What You Might Not Know about ‘Flash of Two Worlds’

Flash No. 123DC released this week a facsimile edition of “The Flash” No. 123 featuring the Silver Age classic “Flash of Two Worlds.”

In this timeless tale, Barry Allen’s Flash travels to Earth 2 and meets his idol, the Golden Age Flash, Jay Garrick, making his first appearance in a decade.

You can make the case that this comic book from the fertile imagination of the legendary Gardner Fox is the single most significant comic book of the Silver Age, at least for DC Comics. It introduced into mainstream canon the notion of parallel worlds and the multiverse, igniting thousands of stories and what later came to be the hallmark and sometimes the curse of the DC Universe.

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No Way to Treat a Dame

Dame Agatha Christie (Photo: Christie Archive Trust)
Dame Agatha Christie (Photo: Christie Archive Trust)

It’s a puzzle almost worthy of the Queen of Mystery.

Why is someone sabotaging the works of Agatha Christie?

Christie is the mostly widely published writer in the world, selling more than 2 billion books worldwide, second only to the Bible and Shakespeare, according to her publisher William Morrow.

But for a writer so lucrative, why is William Morrow doing such a criminally poor job showcasing Christie’s work?

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‘Just Mercy’ Makes a Case for Best Film of 2020

Michael B. Jordan, "Just Mercy."
Michael B. Jordan, promoting “Just Mercy.”

Michael B. Jordan has delivered riveting performances in such films as “Fruitvale Station,” “Black Panther” and the “Creed” films, but in his new film, “Just Mercy,” he turns in his finest work.

In this true story, Jordan plays Bryan Stevenson, an idealistic young lawyer fighting for death row inmates in 1990s Alabama.

One of his first clients is Walter “Johnnie D.” McMillian (played by Academy Award-winner Jamie Foxx), convicted of the murder of a white dry-cleaner clerk under circumstances that scream frame job.

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Hell is Other Heroes: ‘Crisis on Infinite Earths’ Part Three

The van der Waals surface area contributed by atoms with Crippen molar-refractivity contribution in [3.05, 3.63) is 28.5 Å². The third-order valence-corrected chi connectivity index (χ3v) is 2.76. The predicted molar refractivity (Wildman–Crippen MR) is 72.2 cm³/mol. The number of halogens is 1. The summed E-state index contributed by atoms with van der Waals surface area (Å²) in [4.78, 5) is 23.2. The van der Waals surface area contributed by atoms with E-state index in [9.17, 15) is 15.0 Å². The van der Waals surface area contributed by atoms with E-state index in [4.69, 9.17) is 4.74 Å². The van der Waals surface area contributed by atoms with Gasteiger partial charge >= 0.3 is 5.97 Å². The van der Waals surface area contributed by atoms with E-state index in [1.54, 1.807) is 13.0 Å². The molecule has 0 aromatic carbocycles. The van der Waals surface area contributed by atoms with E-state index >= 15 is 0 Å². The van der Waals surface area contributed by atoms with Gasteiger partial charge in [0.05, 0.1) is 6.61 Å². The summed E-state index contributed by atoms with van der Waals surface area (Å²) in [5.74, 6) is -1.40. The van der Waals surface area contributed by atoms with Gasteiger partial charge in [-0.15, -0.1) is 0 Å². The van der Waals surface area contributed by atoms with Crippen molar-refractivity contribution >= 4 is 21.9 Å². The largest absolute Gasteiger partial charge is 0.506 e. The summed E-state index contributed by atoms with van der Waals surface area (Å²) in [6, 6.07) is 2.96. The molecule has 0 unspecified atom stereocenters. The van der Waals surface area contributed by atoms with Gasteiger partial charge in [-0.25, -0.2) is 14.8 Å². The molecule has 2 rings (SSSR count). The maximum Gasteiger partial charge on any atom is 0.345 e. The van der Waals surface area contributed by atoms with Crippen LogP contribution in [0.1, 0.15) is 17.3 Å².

The devil you say. (Photo: CW)
The devil you say. (Photo: CW).

We were not prepared for part three of “Crisis on Infinite Earths.”

This latest chapter, on CW’s “The Flash,” touched on elements of the now classic tale and then swerved off in directions unexpected, the shocks multiplied by appearances from several veterans of other DC shows.

Sure, we knew John Wesley Shipp would be reprising his role as the original Flash, but who expected the original Birds of Prey? And Lucifer! Freaking Lucifer, just as smarmy and seductive as can be.

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It’s Raining Supermen: ‘Crisis on Infinite Earths’ Part Two

Kevin Conroy as Bruce Wayne. (Photo: CW)
Kevin Conroy as Bruce Wayne. (Photo: CW)

Give a man a book, he’ll go on a multiverse killing spree.

That’s the outcome of part two of “Crisis on Infinite Earths,” an hour brimming with some fantastic action, terrific fan-service and several scene-stealing performances. It’s almost as if it’s a different show, and it is, it’s “Batwoman.”

Don’t knock it ’til you watched it.

Lex Luthor is very much alive, with his own part to play, the Monitor assures the assembled heroes.

Lex immediately steals the magical Book of Destiny and sets out to destroy every Superman everywhere. The Monitor is surprisingly chill about his cosmic vendetta.

Now this is a problem because our heroes have been charged with rounding up the legendary heroes – paragons –  who can save the multiverse.

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